Your boss is hounding you to produce more t-shirts faster, but he’s not willing to give you more money to hire new employees. You have two choices: don’t meet his unrealistic expectations or higher children at 1/3 of the price of an adult worker?
These are the decisions you face in the new online game Sweatshop.
Sweatshop is a light-hearted game, but it’s based upon very present realities that many workers around the world contend with each day.
Littleloud and Channel 4 worked with experts on sweatshops to integrate some of these realities into the game design.
In addition, there are numerous facts and figures spread throughout the game, highlighting the plight of the workers who may well have made the clothes you are wearing today.
The game is actually quite addictive. I like the retro graphics and sound track, which are very NES. Between levels, facts and stories about the industry are shared to remind the player that this is not a game. Facts like…
Of the total retail cost of a garment, less than 1% is shared between the people who made it in many sweatshops.
The thing I like best about the game is that you play from the POV of a middle manager and some times the right thing to do is a little ambiguous.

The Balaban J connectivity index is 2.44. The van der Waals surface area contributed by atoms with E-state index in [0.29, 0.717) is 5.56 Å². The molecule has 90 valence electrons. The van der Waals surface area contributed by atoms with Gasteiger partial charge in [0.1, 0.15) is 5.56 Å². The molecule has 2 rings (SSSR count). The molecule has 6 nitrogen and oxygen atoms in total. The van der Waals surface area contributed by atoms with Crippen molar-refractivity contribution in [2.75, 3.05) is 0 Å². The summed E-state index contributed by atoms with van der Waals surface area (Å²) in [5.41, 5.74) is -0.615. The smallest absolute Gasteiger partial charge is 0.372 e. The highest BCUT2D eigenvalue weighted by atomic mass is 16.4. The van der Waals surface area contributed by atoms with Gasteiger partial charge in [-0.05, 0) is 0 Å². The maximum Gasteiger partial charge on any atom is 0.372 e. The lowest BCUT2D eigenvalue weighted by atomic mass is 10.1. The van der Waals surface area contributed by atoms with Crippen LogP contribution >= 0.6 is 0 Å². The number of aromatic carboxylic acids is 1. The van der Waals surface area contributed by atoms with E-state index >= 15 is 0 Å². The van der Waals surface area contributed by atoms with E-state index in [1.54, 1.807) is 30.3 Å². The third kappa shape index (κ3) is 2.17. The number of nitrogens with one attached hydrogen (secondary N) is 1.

My biggest criticism is that, as the anti-sweatshop movement consistently does, it ignores poverty and doesn’t address the question: Why would someone work in these conditions for such horrible pay and poor treatment? To survive the game you’ll have to employee children and pay them less than an adult, but you never learn why it is that the child showed up at the factory in the first place.
The anti-sweatshop movement’s lack of effort to focus on poverty and utter lack of context holds it back from making more and lasting change within the industry.
As I write in Where Am I Wearing?
…it’s easy to inspire pity and to cry sweatshop. What’s not easy is coming to terms with the context in which the factories and workers exist and initiating dialogue based on this.
Sweatshop, the game, is heartbreaking and in a guilty sort of way fun. It’s both a reminder of both what is wrong with the garment industry and what’s wrong with the anti-sweatshop movement.
Sweatshops aren’t the problem. They are the symptom. The problem is poverty. The problem is an extreme lack of options. The workers can’t say, “take this job and shove it!” because they are on the edge of not feeding their families. So they suffer unreasonable demands, long hours, and bosses like me who made it to level nine before someone died. After working three workers to death (I forgot to give them water), I still won the level. I still made money.
And that’s where this game succeeds. Sometimes the wrong thing is the right thing for the company’s bottom line.